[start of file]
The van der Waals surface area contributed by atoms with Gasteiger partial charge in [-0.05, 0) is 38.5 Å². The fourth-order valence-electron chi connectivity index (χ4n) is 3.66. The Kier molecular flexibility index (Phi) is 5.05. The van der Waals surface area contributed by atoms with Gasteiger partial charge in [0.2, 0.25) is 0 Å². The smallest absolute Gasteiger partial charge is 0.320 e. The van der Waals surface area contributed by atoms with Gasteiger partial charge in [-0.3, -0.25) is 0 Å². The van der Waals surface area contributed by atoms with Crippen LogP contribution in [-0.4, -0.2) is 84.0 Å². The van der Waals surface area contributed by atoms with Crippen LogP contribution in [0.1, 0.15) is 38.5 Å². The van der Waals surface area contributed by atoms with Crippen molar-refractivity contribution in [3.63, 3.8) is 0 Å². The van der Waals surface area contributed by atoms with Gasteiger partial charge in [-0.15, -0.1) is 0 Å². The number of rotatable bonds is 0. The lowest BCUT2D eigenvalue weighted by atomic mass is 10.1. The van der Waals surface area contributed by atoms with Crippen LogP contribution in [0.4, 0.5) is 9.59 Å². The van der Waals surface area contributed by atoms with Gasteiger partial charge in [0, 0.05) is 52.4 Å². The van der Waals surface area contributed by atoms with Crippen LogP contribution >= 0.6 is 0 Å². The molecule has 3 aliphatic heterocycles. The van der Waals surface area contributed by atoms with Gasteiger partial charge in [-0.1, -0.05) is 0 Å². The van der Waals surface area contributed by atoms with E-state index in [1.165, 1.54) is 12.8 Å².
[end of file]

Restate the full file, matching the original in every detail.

The van der Waals surface area contributed by atoms with Gasteiger partial charge in [-0.05, 0) is 38.5 Å². The fourth-order valence-electron chi connectivity index (χ4n) is 3.66. The Kier molecular flexibility index (Phi) is 5.05. The van der Waals surface area contributed by atoms with Gasteiger partial charge in [0.2, 0.25) is 0 Å². The smallest absolute Gasteiger partial charge is 0.320 e. The van der Waals surface area contributed by atoms with Gasteiger partial charge in [-0.3, -0.25) is 0 Å². The van der Waals surface area contributed by atoms with Crippen LogP contribution in [-0.4, -0.2) is 84.0 Å². The van der Waals surface area contributed by atoms with Crippen LogP contribution in [0.1, 0.15) is 38.5 Å². The van der Waals surface area contributed by atoms with Crippen molar-refractivity contribution in [3.63, 3.8) is 0 Å². The van der Waals surface area contributed by atoms with Gasteiger partial charge in [-0.15, -0.1) is 0 Å². The number of rotatable bonds is 0. The lowest BCUT2D eigenvalue weighted by atomic mass is 10.1. The van der Waals surface area contributed by atoms with Crippen LogP contribution in [0.4, 0.5) is 9.59 Å². The van der Waals surface area contributed by atoms with Gasteiger partial charge in [0, 0.05) is 52.4 Å². The van der Waals surface area contributed by atoms with Crippen LogP contribution >= 0.6 is 0 Å². The molecule has 3 aliphatic heterocycles. The van der Waals surface area contributed by atoms with Gasteiger partial charge in [-0.1, -0.05) is 0 Å². The van der Waals surface area contributed by atoms with E-state index in [1.165, 1.54) is 12.8 Å².